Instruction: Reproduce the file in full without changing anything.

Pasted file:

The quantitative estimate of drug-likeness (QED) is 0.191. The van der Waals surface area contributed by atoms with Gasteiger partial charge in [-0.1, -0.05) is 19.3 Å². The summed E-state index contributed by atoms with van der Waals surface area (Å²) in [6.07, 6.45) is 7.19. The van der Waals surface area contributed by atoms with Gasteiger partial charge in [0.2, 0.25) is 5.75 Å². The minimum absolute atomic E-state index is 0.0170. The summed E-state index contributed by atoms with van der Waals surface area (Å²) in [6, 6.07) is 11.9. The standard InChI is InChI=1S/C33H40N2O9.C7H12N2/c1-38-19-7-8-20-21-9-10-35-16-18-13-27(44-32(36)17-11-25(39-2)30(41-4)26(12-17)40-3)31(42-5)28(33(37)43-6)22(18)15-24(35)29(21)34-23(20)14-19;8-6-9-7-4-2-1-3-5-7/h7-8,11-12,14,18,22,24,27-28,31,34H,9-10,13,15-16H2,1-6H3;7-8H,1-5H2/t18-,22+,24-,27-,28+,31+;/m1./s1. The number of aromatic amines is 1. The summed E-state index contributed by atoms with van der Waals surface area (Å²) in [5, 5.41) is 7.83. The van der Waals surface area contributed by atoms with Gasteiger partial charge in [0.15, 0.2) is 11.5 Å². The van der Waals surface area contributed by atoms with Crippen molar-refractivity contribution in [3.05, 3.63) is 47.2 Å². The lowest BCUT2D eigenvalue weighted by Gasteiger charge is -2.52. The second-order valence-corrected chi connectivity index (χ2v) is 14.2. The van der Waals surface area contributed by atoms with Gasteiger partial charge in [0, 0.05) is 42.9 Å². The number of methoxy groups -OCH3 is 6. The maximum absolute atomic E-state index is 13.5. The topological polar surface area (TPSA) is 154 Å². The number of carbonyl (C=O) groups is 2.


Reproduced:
The quantitative estimate of drug-likeness (QED) is 0.191. The van der Waals surface area contributed by atoms with Gasteiger partial charge in [-0.1, -0.05) is 19.3 Å². The summed E-state index contributed by atoms with van der Waals surface area (Å²) in [6.07, 6.45) is 7.19. The van der Waals surface area contributed by atoms with Gasteiger partial charge in [0.2, 0.25) is 5.75 Å². The minimum absolute atomic E-state index is 0.0170. The summed E-state index contributed by atoms with van der Waals surface area (Å²) in [6, 6.07) is 11.9. The standard InChI is InChI=1S/C33H40N2O9.C7H12N2/c1-38-19-7-8-20-21-9-10-35-16-18-13-27(44-32(36)17-11-25(39-2)30(41-4)26(12-17)40-3)31(42-5)28(33(37)43-6)22(18)15-24(35)29(21)34-23(20)14-19;8-6-9-7-4-2-1-3-5-7/h7-8,11-12,14,18,22,24,27-28,31,34H,9-10,13,15-16H2,1-6H3;7-8H,1-5H2/t18-,22+,24-,27-,28+,31+;/m1./s1. The number of aromatic amines is 1. The summed E-state index contributed by atoms with van der Waals surface area (Å²) in [5, 5.41) is 7.83. The van der Waals surface area contributed by atoms with Gasteiger partial charge in [0.15, 0.2) is 11.5 Å². The van der Waals surface area contributed by atoms with Crippen molar-refractivity contribution in [3.05, 3.63) is 47.2 Å². The lowest BCUT2D eigenvalue weighted by Gasteiger charge is -2.52. The second-order valence-corrected chi connectivity index (χ2v) is 14.2. The van der Waals surface area contributed by atoms with Gasteiger partial charge in [0, 0.05) is 42.9 Å². The number of methoxy groups -OCH3 is 6. The maximum absolute atomic E-state index is 13.5. The topological polar surface area (TPSA) is 154 Å². The number of carbonyl (C=O) groups is 2.